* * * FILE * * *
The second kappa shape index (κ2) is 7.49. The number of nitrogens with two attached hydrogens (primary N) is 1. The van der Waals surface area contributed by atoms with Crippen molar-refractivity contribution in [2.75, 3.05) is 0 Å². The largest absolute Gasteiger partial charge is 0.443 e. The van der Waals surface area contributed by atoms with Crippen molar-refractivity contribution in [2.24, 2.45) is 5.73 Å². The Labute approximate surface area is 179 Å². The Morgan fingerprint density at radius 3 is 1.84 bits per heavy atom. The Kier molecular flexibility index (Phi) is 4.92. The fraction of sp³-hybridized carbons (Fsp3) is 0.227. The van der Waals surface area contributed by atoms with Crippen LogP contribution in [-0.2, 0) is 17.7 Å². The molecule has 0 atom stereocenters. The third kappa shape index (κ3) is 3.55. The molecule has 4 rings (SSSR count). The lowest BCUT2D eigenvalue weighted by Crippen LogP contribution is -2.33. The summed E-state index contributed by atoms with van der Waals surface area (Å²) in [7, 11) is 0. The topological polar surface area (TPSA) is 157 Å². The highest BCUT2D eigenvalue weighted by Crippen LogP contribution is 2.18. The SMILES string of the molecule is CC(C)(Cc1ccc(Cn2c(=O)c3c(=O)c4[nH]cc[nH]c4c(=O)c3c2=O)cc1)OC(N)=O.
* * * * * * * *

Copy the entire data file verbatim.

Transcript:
The second kappa shape index (κ2) is 7.49. The number of nitrogens with two attached hydrogens (primary N) is 1. The van der Waals surface area contributed by atoms with Crippen molar-refractivity contribution in [2.75, 3.05) is 0 Å². The largest absolute Gasteiger partial charge is 0.443 e. The van der Waals surface area contributed by atoms with Crippen molar-refractivity contribution in [2.24, 2.45) is 5.73 Å². The Labute approximate surface area is 179 Å². The Morgan fingerprint density at radius 3 is 1.84 bits per heavy atom. The Kier molecular flexibility index (Phi) is 4.92. The fraction of sp³-hybridized carbons (Fsp3) is 0.227. The van der Waals surface area contributed by atoms with Crippen LogP contribution in [-0.2, 0) is 17.7 Å². The molecule has 0 atom stereocenters. The third kappa shape index (κ3) is 3.55. The molecule has 4 rings (SSSR count). The lowest BCUT2D eigenvalue weighted by Crippen LogP contribution is -2.33. The summed E-state index contributed by atoms with van der Waals surface area (Å²) in [7, 11) is 0. The topological polar surface area (TPSA) is 157 Å². The highest BCUT2D eigenvalue weighted by Crippen LogP contribution is 2.18. The SMILES string of the molecule is CC(C)(Cc1ccc(Cn2c(=O)c3c(=O)c4[nH]cc[nH]c4c(=O)c3c2=O)cc1)OC(N)=O.